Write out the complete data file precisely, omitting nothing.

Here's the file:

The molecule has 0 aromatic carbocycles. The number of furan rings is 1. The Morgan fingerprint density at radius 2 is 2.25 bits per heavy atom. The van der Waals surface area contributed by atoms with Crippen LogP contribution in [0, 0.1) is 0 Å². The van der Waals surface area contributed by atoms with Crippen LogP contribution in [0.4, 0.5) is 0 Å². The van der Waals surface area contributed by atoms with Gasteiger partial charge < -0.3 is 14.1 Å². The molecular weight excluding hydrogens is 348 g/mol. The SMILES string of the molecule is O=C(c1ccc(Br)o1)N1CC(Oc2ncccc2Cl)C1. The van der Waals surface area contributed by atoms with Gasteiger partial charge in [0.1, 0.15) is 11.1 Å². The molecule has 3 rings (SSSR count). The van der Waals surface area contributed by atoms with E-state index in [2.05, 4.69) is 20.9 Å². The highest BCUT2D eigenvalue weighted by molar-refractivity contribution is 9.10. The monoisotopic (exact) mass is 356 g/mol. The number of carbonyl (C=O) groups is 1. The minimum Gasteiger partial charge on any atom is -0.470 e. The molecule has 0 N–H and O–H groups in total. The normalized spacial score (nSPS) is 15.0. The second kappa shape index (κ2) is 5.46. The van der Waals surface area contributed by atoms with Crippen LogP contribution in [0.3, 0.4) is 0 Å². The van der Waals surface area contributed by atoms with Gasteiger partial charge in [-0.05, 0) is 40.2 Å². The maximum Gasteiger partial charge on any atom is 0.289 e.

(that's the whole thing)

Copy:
The molecule has 0 aromatic carbocycles. The number of furan rings is 1. The Morgan fingerprint density at radius 2 is 2.25 bits per heavy atom. The van der Waals surface area contributed by atoms with Crippen LogP contribution in [0, 0.1) is 0 Å². The van der Waals surface area contributed by atoms with Crippen LogP contribution in [0.4, 0.5) is 0 Å². The van der Waals surface area contributed by atoms with Gasteiger partial charge < -0.3 is 14.1 Å². The molecular weight excluding hydrogens is 348 g/mol. The SMILES string of the molecule is O=C(c1ccc(Br)o1)N1CC(Oc2ncccc2Cl)C1. The van der Waals surface area contributed by atoms with Gasteiger partial charge in [0.1, 0.15) is 11.1 Å². The molecule has 3 rings (SSSR count). The van der Waals surface area contributed by atoms with E-state index in [2.05, 4.69) is 20.9 Å². The highest BCUT2D eigenvalue weighted by molar-refractivity contribution is 9.10. The monoisotopic (exact) mass is 356 g/mol. The number of carbonyl (C=O) groups is 1. The minimum Gasteiger partial charge on any atom is -0.470 e. The molecule has 0 N–H and O–H groups in total. The normalized spacial score (nSPS) is 15.0. The second kappa shape index (κ2) is 5.46. The van der Waals surface area contributed by atoms with Crippen LogP contribution in [0.3, 0.4) is 0 Å². The van der Waals surface area contributed by atoms with Gasteiger partial charge in [-0.05, 0) is 40.2 Å². The maximum Gasteiger partial charge on any atom is 0.289 e.